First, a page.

peaking to Germany's main sporting tabloid, the Vice President of NK Olimpija Ljubljana has indicated that his club remains willing to talk to 1. FC Köln in order to negotiate a two-party solution to the dispute that led to the German club's transfer ban verdict.
|Christian Keller||Raimond Spekking CC-BY-SA 4.0|
The dispute over the purported fair play violation that supposedly convinced 17-year-old Jaka Cuber Potocnik to break his contract, as is the case with many such cases, can still be settled with a monetary payment. The Slovenian club hoped to obtain €1.5 million in putative damages. The FIFA transfer ban verdict ordered Köln to hand over only €54,000 to the plaintiffs. Previous negotiations between the two sides failed when, it has been confirmed, Köln refused to meet Ljubljana's previous demands.
The Vice President of the Slovenian club is actually a Munich-based lawyer, Christian Dollinger. In interviewers with the Kölner Stadt Anzeige, Dollinger has insisted that his side made "not unreasonable" offers to settle the conflict out-of-court. Köln managing director Christian Keller obviously condemned Dollinger in the strongest possible terms in the German press after the ruling was announced. Reached for comment by Germany's Sport Bild, Dollinger signaled that he remained willing to talk.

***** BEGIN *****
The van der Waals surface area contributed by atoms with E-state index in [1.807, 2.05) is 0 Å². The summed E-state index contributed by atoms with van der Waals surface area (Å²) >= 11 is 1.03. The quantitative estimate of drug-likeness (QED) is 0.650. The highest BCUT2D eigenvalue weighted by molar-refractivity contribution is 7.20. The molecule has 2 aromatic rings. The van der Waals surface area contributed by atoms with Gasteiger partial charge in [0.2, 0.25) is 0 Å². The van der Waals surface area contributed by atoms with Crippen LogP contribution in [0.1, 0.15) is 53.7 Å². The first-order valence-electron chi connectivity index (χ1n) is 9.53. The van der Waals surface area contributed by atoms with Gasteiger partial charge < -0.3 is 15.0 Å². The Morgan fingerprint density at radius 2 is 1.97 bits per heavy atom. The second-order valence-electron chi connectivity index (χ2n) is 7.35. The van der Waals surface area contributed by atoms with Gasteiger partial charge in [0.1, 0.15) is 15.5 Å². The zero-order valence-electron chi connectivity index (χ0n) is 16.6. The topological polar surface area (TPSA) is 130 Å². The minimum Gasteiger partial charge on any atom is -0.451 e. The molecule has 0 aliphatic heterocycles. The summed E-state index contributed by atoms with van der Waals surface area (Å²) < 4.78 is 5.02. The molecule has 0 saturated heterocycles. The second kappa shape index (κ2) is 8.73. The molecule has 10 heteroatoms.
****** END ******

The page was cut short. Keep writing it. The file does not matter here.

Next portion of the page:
"Mr. Keller's statements were naturally not well received here," Dollinger told the tabloid, "but we are not petulant children. When it comes to my personally, I'm always willing to talk. Even despite this verdict. and with me you can always talk. Even after this verdict."
Dollinger conceded that he himself wasn't entirely sure if a two-party agreement could overrule the current court procedures, but it has been the case in the past that out-of-court agreements. The most famous example saw Chelsea FC and RC Lens work out their transfer dispute during the CAS appeal process in 2009.